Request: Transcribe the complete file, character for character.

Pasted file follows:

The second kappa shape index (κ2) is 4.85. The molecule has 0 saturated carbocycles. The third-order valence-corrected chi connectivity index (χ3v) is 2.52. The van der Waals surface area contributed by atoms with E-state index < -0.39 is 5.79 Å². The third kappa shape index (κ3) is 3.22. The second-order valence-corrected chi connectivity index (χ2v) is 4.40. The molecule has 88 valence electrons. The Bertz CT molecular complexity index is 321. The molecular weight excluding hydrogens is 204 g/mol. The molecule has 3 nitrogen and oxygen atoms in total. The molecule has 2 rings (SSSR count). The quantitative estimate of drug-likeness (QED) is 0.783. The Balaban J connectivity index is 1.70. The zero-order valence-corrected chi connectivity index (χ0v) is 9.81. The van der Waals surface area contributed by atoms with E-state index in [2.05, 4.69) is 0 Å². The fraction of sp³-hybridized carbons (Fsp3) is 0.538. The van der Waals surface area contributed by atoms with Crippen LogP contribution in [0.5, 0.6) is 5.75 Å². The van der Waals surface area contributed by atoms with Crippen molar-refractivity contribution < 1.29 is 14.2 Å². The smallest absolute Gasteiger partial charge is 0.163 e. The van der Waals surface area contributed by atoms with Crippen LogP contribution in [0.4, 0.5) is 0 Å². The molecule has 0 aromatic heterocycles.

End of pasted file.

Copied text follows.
The second kappa shape index (κ2) is 4.85. The molecule has 0 saturated carbocycles. The third-order valence-corrected chi connectivity index (χ3v) is 2.52. The van der Waals surface area contributed by atoms with E-state index < -0.39 is 5.79 Å². The third kappa shape index (κ3) is 3.22. The second-order valence-corrected chi connectivity index (χ2v) is 4.40. The molecule has 88 valence electrons. The Bertz CT molecular complexity index is 321. The molecular weight excluding hydrogens is 204 g/mol. The molecule has 3 nitrogen and oxygen atoms in total. The molecule has 2 rings (SSSR count). The quantitative estimate of drug-likeness (QED) is 0.783. The Balaban J connectivity index is 1.70. The zero-order valence-corrected chi connectivity index (χ0v) is 9.81. The van der Waals surface area contributed by atoms with E-state index in [2.05, 4.69) is 0 Å². The fraction of sp³-hybridized carbons (Fsp3) is 0.538. The van der Waals surface area contributed by atoms with Crippen LogP contribution in [0.5, 0.6) is 5.75 Å². The van der Waals surface area contributed by atoms with Crippen molar-refractivity contribution < 1.29 is 14.2 Å². The smallest absolute Gasteiger partial charge is 0.163 e. The van der Waals surface area contributed by atoms with Crippen LogP contribution in [0.4, 0.5) is 0 Å². The molecule has 0 aromatic heterocycles.